My research on dental material was a great experience that connected my academic background with current dental practice and research. I was excited to immerse in various settings, including dissection, dental clinic and chemistry lab. In doing so, I was able to gain hands on experience of preparing dental materials and freshly collected animal sample. Other than the things that I learned and skills I gained; the resulting data could potentially benefit the dental care providers and patients on their setting of a cost-effective treatment plan.
The research began with the most special part: the cow head. After calling all the meat shops near Walla Walla, I was able to get a hold of a butcher that donated the head of a freshly slaughtered two years old cow. Although expecting something bloody, I was still shocked peeking into the bucket that has the head. It was skinned and had all the facial muscles exposed, completely different from the clean and orderly dissection samples that I am used to. A piece of grass was sticking out of its mouth and grinded food was stuck in between the teeth, unveiling a corner of how the animal once lived. In the next few weeks, I spent most of my time on collecting its teeth sample. I went through the whole process from extracting all its teeth, removing the nerves, to grinding them down to a consistent 1cm x 2cm slab. The cow head turned into six little white shells of dentin samples sitting quietly in an incubator. To simulate biological condition, they are going to be incubated at body temperature for the rest of the four months research period. That was my first real world dissection experience, much messier but more fascinating and affection evoking than the ones I’ve been through.
In that incubator, there are also twenty-four slabs of the same size. They were made from four kinds of dental restorative materials. I used to excitedly watch them being put into patient’s mouth in my shadowing. But this time I get to shape them myself. Although looking very similar, the three tooth colored materials have very different consistency and require not completely different manipulation, some of them are very tricky. Take Fuji II LC for example. The material needs to be mixed in a mixer and then applied to the patient in a short amount of time, or it will be set up and hard to shape. Because of the time contingency, I was collaborating with a dental assistant. We used four tubes of material for each sample, and the shaping was done in less than 1 minutes. My sample only needed to be shaped into a rectangle. In a clinical setting however, the dentist needs to shape it according to the tooth and prevent leakage and air bubbles, the amount of skill and collaboration required is surprising. Similarly, the amalgam material also requires mixing and has a time contingency. With an even shorter hardening time and the trend to crack, I had to develop my own technique. After cracking several samples, I learned how to be the most time efficient and use the right pressing pressure to prevent cracking but still bind the samples. By the end of preparing the twenty four samples, I have gotten very familiar with the manipulation techniques of the often used dental materials. I was able to gain the experience that is very hard for undergraduates to access and will certainly help my future studies and career. Doing hands on work really put me in a position to confront the decision making, collaboration and leadership part of dentistry. It is an important bridge that connects my studying and future career.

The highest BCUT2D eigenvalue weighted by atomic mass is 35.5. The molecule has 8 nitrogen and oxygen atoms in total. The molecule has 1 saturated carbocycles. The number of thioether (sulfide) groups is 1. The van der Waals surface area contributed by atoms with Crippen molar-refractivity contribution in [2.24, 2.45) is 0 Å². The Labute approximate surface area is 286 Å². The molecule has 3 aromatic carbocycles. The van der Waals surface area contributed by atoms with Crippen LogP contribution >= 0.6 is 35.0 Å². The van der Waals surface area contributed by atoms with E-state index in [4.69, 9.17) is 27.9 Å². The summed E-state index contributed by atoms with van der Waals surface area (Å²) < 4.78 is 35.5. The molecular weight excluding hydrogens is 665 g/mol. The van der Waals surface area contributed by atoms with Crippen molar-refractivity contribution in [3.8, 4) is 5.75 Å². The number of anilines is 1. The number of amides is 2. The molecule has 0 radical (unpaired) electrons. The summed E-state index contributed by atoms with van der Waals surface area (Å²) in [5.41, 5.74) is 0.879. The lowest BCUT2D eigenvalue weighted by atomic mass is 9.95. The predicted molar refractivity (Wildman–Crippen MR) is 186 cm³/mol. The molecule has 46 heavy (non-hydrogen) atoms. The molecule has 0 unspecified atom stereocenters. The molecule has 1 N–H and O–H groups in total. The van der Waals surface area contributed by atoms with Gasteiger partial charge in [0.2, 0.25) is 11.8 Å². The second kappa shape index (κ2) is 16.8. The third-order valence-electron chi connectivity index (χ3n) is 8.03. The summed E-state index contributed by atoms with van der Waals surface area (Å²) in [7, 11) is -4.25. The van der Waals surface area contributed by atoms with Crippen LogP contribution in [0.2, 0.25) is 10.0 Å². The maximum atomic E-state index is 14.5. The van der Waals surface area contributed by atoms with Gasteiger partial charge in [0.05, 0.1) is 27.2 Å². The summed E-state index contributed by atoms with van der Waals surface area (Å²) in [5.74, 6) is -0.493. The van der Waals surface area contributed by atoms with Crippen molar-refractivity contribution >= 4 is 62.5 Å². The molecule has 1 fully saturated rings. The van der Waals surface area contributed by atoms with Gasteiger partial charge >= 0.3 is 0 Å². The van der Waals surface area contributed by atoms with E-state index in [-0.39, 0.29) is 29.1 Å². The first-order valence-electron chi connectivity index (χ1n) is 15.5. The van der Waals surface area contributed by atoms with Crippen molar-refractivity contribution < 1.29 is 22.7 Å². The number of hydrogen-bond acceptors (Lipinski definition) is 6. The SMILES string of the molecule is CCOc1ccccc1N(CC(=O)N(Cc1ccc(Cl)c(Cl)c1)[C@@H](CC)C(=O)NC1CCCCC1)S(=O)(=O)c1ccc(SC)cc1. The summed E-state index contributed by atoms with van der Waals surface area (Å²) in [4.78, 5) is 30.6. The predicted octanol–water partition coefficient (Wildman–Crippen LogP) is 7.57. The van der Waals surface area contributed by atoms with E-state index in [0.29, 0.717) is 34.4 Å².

Experiences like Scarlett He’s are made possible by the Whitman Internship Grant, which provides funding for students to participate in unpaid internships at both for-profit and non-profit organizations. To learn how you could secure a Whitman Internship Grant or host a Whitman intern at your organization, click here or contact Assistant Director for Internship Programs Mitzy Rodriguez